We have recently been reminded that no ice should always be considered 100 percent safe. Over the past several weeks, we have had reports of snowmobiles, ATVs, Utility Vehicles and vehicles going through the ice or partially going through the ice. Fortunately, no injuries have been reported in any of the incidents. We are often asked when or where is the ice safe? There really is no sure answer. You can't judge the strength of ice just by its appearance, age, thickness, temperature or whether or not the ice is covered with snow.
Over the past few months, we have heard and read a lot about law enforcement and the use of body cameras in their daily activities. After several high profile cases, this new program is starting to take effect across the country. While there are definitely pros and cons to any new technology being used in the law enforcement field, we are constantly researching new technology and think that body cameras and other recording device usage provides a great tool for law enforcement and our officers on patrol. The sheriff's office has actually been using video recording technology for many years.
Winter has arrived and we have seen our first ice and snowfalls of the season. As I read our daily ICR reports, I am reminded that we can all use a brush up on winter driving awareness and safety. The Minnesota Department of Public Safety and Homeland Security and Emergency Management held a Winter Hazard Awareness Week from Nov. 10-14 and offered some great information and tips that I would like to share.
I often have the opportunity to visit with many groups around the county, including lake association meetings during the summer months. At these meetings, we are frequently asked about our Recreational Division and the grants that we get from the State of Minnesota and other sources and how we utilize these grant dollars to help enhance public safety in Cass County.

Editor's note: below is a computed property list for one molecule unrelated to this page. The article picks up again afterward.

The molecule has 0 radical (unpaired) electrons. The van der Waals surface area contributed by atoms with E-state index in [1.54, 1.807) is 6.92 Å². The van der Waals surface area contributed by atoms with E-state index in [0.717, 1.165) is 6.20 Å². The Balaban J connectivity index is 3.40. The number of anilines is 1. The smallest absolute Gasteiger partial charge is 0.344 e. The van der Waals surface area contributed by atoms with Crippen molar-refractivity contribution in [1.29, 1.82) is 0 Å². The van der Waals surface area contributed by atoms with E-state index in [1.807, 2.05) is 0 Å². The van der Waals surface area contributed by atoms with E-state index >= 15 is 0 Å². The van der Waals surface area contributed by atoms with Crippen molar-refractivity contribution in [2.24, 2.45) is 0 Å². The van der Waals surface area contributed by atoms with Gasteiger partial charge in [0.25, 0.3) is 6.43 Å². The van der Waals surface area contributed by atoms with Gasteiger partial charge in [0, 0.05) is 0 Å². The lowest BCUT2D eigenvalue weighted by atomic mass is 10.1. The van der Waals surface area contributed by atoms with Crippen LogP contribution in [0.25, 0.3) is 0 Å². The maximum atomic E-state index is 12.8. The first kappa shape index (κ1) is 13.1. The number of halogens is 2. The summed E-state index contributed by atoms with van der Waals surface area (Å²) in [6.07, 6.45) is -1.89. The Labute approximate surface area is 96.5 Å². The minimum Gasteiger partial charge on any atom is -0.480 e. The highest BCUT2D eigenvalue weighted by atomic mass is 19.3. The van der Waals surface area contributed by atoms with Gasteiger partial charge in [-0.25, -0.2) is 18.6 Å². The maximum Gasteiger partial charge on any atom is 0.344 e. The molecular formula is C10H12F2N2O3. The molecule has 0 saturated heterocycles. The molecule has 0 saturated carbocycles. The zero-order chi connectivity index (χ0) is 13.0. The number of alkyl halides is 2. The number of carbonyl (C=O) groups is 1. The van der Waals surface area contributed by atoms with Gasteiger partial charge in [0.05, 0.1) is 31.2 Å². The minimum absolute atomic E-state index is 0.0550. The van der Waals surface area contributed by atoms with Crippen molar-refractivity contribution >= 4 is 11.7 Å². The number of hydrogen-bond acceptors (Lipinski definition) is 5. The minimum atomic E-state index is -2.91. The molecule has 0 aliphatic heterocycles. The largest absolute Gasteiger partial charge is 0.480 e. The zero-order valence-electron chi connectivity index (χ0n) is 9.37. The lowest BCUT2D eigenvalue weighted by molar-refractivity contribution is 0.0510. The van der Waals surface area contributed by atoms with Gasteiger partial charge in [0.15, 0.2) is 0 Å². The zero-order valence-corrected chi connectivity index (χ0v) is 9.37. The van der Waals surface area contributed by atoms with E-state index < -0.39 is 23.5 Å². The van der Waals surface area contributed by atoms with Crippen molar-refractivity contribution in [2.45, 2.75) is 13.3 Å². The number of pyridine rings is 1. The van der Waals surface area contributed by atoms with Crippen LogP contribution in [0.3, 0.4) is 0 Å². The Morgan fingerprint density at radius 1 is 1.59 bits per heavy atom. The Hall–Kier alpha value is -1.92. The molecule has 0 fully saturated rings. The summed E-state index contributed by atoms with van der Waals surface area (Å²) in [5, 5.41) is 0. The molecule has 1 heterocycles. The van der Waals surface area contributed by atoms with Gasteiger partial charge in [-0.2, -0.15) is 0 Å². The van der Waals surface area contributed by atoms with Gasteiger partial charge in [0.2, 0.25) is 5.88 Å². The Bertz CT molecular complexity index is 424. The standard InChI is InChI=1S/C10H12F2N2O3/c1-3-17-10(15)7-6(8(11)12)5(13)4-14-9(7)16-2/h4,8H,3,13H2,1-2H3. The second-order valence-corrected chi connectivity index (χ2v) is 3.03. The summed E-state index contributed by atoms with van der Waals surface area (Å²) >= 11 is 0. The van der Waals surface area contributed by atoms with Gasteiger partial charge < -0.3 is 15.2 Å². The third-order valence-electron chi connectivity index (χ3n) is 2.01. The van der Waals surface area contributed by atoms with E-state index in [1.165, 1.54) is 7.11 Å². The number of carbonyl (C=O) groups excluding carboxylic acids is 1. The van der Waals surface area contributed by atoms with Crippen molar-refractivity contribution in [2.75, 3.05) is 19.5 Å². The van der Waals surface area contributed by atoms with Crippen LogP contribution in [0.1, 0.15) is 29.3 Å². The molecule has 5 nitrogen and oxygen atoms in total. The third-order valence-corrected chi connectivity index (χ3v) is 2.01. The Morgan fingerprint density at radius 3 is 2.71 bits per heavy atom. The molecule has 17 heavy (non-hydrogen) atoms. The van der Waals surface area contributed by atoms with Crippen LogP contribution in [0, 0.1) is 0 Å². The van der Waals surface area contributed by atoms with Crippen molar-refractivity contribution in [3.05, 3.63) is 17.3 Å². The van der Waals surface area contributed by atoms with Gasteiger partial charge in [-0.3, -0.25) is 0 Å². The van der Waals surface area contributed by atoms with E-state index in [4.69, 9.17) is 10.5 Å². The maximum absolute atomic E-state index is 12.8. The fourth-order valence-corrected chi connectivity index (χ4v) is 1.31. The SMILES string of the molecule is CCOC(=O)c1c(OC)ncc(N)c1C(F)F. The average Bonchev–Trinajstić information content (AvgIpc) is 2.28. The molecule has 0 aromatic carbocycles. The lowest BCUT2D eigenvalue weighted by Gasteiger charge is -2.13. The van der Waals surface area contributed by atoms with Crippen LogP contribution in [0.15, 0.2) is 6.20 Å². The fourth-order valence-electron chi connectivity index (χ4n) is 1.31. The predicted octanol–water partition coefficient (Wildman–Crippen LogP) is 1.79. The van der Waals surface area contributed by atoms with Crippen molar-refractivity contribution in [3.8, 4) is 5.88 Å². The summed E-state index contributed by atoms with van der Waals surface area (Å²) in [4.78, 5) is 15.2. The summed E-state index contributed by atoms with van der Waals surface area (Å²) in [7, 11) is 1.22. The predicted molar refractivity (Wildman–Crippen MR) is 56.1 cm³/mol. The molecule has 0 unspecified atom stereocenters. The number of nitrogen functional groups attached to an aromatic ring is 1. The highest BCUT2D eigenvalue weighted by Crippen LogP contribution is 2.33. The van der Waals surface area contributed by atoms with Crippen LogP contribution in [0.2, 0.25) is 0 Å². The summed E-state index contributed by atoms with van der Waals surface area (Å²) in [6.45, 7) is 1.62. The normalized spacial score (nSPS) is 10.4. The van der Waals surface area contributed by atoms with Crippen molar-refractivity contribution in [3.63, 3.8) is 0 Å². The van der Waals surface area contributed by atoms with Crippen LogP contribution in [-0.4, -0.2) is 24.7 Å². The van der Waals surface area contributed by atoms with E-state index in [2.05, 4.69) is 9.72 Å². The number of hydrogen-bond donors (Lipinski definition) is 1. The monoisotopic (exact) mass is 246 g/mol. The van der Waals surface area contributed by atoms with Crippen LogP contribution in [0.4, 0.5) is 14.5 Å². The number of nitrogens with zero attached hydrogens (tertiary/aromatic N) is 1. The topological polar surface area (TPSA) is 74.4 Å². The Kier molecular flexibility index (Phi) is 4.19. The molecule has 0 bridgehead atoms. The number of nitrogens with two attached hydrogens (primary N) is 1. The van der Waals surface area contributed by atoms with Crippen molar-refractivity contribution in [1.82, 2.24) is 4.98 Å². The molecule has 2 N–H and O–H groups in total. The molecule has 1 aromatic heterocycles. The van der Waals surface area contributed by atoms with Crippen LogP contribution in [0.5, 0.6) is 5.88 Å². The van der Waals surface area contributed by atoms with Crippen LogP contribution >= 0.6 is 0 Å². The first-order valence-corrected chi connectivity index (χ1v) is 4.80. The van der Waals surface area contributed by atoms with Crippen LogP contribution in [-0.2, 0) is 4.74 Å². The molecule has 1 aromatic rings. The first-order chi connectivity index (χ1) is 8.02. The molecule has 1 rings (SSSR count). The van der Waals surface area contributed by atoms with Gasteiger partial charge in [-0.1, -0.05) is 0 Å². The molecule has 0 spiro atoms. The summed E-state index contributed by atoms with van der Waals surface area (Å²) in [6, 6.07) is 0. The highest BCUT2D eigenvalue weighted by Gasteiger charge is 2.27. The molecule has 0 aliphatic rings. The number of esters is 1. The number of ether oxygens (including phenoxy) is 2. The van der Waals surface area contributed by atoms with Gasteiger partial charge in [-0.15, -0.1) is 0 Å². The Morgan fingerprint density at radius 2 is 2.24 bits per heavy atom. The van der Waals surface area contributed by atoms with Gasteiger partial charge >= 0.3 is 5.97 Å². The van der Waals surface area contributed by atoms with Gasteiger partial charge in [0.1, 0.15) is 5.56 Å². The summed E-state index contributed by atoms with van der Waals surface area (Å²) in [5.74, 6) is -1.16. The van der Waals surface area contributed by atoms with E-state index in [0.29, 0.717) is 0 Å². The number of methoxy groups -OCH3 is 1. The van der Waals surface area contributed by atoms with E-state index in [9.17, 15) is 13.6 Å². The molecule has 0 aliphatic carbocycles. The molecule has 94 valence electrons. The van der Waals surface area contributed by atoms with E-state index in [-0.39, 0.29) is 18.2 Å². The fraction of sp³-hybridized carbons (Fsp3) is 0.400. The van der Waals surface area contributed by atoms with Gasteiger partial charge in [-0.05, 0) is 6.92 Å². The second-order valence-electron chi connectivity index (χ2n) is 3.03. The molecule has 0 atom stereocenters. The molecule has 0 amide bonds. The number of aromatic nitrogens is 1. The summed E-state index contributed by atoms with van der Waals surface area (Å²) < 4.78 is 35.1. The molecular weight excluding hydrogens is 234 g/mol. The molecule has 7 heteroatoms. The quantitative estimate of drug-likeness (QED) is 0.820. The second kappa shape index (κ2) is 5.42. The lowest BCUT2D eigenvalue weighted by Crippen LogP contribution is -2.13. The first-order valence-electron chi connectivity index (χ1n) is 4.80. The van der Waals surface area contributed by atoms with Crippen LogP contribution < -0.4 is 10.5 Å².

I was recently asked about how the sheriff's office prioritizes and responds to calls for service. The answer is fairly complicated and many factors go into this process. Our dispatch center, often referred to as the communications center, is the hub of activity within the sheriff's office. It is a very busy place with several telephone lines coming into it, many of which could ring at the same time many times throughout the day or night.
This month I would like to reiterate a topic that we have covered before as a very important reminder that people of all ages can use: All-Terrain Vehicle (ATV) safety and information about training programs and courses available for youth to become certified to operate a ATV in our State. Governor Mark Dayton has proclaimed June 8-15 as ATV Safety Week in Minnesota. Statics from the DNR show that more than 600,000 ATVs are used in Minnesota by men, women and children for outdoor recreation and to support their daily livelihood.
As long as it seemed to get here, the boating season is already upon us. Fortunately, we did not have a serious boating accident or drowning incident in 2013. The Cass County Sheriff’s Office wants you to stay safe on the water this year, whether you’re a beginner or a seasoned pro. We have combined a series of helpful tips and reminders to help make your time on the water enjoyable and safe this year.
April is National Volunteer Month and I would like to use this column to recognize the many people that volunteer in several different capacities with the Cass County Sheriff’s Office.
We have had recent questions about welfare fraud and fraud prevention within Cass County. The sheriff’s office has always assisted Human, Health and Veteran Services in fraud investigations. We have been recently asked by Human, Health and Veteran Services to take over fraud prevention and fraud investigations for entire Cass County.
I am often asked about our STS program, what it actually means and the benefit of having such a program. Many times the STS program is not understood and often mislabeled. STS is an abbreviation for “Sentencing to Service” and is often affiliated with a “chain gang” concept seen in movies. This perception is certainly not the case. These organized services that county jails and DOC provide are an excellent program for low-risk offenders and they save the taxpayers of Minnesota hundreds of thousands of dollars annually.